Good day, everybody!
I was able to finally acquire some images on 25 November 2020. My intent for this night was only to acquire some images, and if I had the time, I would do calibration frames. Well, again, as a new guy I ran into some speed bumps and hurdles having a hard time getting the NINA auto focus routine to run properly this time. So, this image has no calibration frames, and not a whole lot of data. On top of that, clearly the processing also needs some major work. But, that is expected until I develop myself a normal workflow and get used to using Photoshop again. I was trying for SHO but the last filter set of images in the sequence, my SII, failed to image anything and I just had streaks of stars. I am unsure if I got to the meridian and the mount said, "Nope" or if I lost guiding. I am sure there is a way to figure that out, that I unfortunately do not know. The image I ended up with is HOO that, unfortunately, doesn't have any of the blue tinting that one would expect. Maybe I did something incorrectly? Anyway, this is Ha - 15 images @ 240s and 175 gain, and same for OIII. Tonight is supposed to be a decent night and I would love to try another target, but I think it is best to just collect more data for the Rosette as well as get some darks taken. Temps are supposed to be equivalent to the night of the 25th, so it should benefit.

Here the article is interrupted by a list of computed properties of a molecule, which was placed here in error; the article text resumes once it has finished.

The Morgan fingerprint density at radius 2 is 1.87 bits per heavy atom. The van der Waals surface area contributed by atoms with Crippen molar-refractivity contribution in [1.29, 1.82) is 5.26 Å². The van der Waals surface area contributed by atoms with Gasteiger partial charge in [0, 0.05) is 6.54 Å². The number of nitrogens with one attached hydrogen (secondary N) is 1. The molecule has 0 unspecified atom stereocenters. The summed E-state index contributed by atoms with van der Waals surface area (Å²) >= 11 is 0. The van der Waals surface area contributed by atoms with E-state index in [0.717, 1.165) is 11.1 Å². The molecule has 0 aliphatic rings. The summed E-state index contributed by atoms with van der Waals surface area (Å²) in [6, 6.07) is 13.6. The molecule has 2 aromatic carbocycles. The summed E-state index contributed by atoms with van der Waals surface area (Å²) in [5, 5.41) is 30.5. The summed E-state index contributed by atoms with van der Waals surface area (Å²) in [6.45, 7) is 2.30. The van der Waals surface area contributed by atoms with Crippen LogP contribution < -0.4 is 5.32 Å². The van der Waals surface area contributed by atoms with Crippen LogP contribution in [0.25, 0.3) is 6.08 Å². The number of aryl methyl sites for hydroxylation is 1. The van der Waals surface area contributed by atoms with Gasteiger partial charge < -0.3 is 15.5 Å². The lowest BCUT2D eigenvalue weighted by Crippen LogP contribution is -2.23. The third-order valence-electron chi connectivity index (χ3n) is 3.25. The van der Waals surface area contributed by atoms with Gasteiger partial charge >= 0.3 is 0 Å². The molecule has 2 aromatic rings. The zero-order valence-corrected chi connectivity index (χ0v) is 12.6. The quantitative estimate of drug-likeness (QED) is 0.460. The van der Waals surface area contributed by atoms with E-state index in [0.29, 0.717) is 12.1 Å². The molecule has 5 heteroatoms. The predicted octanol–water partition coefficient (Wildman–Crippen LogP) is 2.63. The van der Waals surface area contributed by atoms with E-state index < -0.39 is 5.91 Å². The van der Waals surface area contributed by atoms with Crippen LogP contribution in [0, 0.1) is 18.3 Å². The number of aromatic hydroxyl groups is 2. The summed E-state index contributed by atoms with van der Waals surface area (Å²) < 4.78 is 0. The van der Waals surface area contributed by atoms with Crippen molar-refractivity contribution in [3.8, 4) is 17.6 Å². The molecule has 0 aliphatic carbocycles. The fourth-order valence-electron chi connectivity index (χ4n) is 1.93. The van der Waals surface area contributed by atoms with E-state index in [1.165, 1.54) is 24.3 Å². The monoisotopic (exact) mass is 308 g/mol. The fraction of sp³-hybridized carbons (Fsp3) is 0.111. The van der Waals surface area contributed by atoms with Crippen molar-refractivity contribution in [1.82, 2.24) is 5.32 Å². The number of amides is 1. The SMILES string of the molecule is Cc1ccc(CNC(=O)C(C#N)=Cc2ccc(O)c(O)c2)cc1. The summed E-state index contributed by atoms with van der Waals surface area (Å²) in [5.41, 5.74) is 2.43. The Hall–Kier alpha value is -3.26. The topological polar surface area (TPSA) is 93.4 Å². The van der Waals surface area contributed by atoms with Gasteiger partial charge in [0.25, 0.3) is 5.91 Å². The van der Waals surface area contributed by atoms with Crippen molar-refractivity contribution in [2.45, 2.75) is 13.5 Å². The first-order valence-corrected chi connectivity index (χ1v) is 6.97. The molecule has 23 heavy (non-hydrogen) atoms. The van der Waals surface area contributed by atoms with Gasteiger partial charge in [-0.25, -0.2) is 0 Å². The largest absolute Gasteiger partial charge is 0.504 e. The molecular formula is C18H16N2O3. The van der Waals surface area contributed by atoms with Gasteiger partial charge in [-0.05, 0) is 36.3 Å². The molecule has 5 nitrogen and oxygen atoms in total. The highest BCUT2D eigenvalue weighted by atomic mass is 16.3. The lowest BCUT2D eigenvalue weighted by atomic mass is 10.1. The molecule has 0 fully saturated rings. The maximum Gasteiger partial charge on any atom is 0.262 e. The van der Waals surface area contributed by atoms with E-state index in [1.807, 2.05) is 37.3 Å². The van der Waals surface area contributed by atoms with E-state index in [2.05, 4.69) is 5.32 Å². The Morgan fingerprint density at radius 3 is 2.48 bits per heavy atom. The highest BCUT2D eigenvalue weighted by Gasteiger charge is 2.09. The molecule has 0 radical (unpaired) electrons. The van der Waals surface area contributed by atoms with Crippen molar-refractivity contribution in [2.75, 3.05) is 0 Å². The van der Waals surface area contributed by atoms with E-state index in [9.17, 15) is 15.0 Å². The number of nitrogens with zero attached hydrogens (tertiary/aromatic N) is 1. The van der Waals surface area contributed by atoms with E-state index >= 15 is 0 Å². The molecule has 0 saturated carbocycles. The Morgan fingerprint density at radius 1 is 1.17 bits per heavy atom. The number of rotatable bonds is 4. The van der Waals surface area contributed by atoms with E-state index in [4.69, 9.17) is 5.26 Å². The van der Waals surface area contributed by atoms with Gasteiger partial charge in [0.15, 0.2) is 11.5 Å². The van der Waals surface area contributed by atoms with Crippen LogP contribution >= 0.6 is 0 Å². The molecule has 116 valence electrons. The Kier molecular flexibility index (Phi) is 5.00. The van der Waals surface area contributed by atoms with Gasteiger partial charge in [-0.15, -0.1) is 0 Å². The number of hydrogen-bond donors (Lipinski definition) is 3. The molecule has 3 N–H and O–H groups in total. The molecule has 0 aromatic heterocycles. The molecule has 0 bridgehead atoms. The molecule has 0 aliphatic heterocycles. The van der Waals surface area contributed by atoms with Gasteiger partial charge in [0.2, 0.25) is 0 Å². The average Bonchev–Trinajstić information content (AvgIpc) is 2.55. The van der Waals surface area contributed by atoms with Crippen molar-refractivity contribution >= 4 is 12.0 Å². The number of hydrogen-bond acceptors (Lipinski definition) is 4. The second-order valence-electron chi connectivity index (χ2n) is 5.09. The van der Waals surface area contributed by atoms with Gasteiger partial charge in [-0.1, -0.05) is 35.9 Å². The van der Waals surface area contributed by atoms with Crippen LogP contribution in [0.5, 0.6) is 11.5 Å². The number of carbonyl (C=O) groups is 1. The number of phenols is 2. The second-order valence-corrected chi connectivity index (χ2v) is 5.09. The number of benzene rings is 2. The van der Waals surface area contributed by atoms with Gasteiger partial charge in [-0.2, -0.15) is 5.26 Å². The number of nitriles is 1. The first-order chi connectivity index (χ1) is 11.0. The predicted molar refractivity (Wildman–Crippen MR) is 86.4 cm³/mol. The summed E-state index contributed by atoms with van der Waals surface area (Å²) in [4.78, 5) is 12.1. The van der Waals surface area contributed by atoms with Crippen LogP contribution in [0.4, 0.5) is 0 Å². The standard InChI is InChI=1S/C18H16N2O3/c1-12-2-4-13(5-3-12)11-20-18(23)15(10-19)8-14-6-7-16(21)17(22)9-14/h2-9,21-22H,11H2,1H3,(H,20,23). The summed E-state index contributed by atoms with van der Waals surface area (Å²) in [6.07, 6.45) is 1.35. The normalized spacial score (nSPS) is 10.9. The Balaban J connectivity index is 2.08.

I was looking through Astrobin to get some ideas of exposure and gain times. It seems to me that people are able to get very good data at very low gain. One had gain at like 60. However, it was great looking. They were running 600 second exposures and had 10+ hours of integration, so I am assuming that is why. But, is there a way to gauge your gain per target? Is it just by taking test/framing shots and going from there? Or is it taking test shots and looking for something specific to help choose the gain setting. I was reading that the higher the gain, the more noise, but if I had my gain down to 60, I feel as though I wouldn't be able to see any data. This is a fun learning experience and even though my first light image isn't spectacular, the whole process was exhilarating to do.
If you would have the time to do so, please do toss out some tips and critiques, positive and/or negative. Maybe folks who have been doing this a while can tell what I have done either wrong or poorly just from the resulting image. Your time is greatly appreciated. Thank you all very much for taking a look! Clear skies!